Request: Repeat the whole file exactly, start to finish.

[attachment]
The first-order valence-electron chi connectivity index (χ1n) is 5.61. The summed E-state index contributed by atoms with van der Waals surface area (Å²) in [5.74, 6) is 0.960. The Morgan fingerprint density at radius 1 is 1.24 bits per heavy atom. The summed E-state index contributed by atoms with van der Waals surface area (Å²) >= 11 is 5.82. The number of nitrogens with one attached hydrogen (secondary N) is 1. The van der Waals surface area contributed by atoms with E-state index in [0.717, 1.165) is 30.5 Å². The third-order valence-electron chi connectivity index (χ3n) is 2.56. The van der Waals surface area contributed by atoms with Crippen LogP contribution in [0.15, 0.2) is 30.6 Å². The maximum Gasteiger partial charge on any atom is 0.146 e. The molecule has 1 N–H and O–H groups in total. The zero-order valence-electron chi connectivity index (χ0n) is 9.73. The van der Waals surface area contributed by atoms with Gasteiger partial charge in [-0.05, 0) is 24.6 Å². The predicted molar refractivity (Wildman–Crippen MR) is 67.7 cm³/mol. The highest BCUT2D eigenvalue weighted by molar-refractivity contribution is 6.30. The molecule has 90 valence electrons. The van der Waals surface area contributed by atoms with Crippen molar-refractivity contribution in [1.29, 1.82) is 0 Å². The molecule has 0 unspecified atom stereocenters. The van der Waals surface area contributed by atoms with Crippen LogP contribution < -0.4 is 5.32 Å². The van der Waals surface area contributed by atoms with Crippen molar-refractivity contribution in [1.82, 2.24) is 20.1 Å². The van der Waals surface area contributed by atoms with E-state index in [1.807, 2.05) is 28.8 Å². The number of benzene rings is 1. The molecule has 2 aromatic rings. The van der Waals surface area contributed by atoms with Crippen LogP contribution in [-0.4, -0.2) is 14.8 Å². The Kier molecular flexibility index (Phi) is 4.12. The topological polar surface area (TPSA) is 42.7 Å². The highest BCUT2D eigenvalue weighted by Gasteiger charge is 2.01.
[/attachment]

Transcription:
The first-order valence-electron chi connectivity index (χ1n) is 5.61. The summed E-state index contributed by atoms with van der Waals surface area (Å²) in [5.74, 6) is 0.960. The Morgan fingerprint density at radius 1 is 1.24 bits per heavy atom. The summed E-state index contributed by atoms with van der Waals surface area (Å²) >= 11 is 5.82. The number of nitrogens with one attached hydrogen (secondary N) is 1. The van der Waals surface area contributed by atoms with E-state index in [0.717, 1.165) is 30.5 Å². The third-order valence-electron chi connectivity index (χ3n) is 2.56. The van der Waals surface area contributed by atoms with Crippen LogP contribution in [0.15, 0.2) is 30.6 Å². The maximum Gasteiger partial charge on any atom is 0.146 e. The molecule has 1 N–H and O–H groups in total. The zero-order valence-electron chi connectivity index (χ0n) is 9.73. The van der Waals surface area contributed by atoms with Gasteiger partial charge in [-0.05, 0) is 24.6 Å². The predicted molar refractivity (Wildman–Crippen MR) is 67.7 cm³/mol. The highest BCUT2D eigenvalue weighted by molar-refractivity contribution is 6.30. The molecule has 90 valence electrons. The van der Waals surface area contributed by atoms with Crippen molar-refractivity contribution in [1.29, 1.82) is 0 Å². The molecule has 0 unspecified atom stereocenters. The van der Waals surface area contributed by atoms with Crippen LogP contribution < -0.4 is 5.32 Å². The van der Waals surface area contributed by atoms with Crippen molar-refractivity contribution in [1.82, 2.24) is 20.1 Å². The van der Waals surface area contributed by atoms with E-state index in [1.807, 2.05) is 28.8 Å². The number of benzene rings is 1. The molecule has 2 aromatic rings. The van der Waals surface area contributed by atoms with Crippen LogP contribution in [-0.4, -0.2) is 14.8 Å². The Kier molecular flexibility index (Phi) is 4.12. The topological polar surface area (TPSA) is 42.7 Å². The highest BCUT2D eigenvalue weighted by Gasteiger charge is 2.01.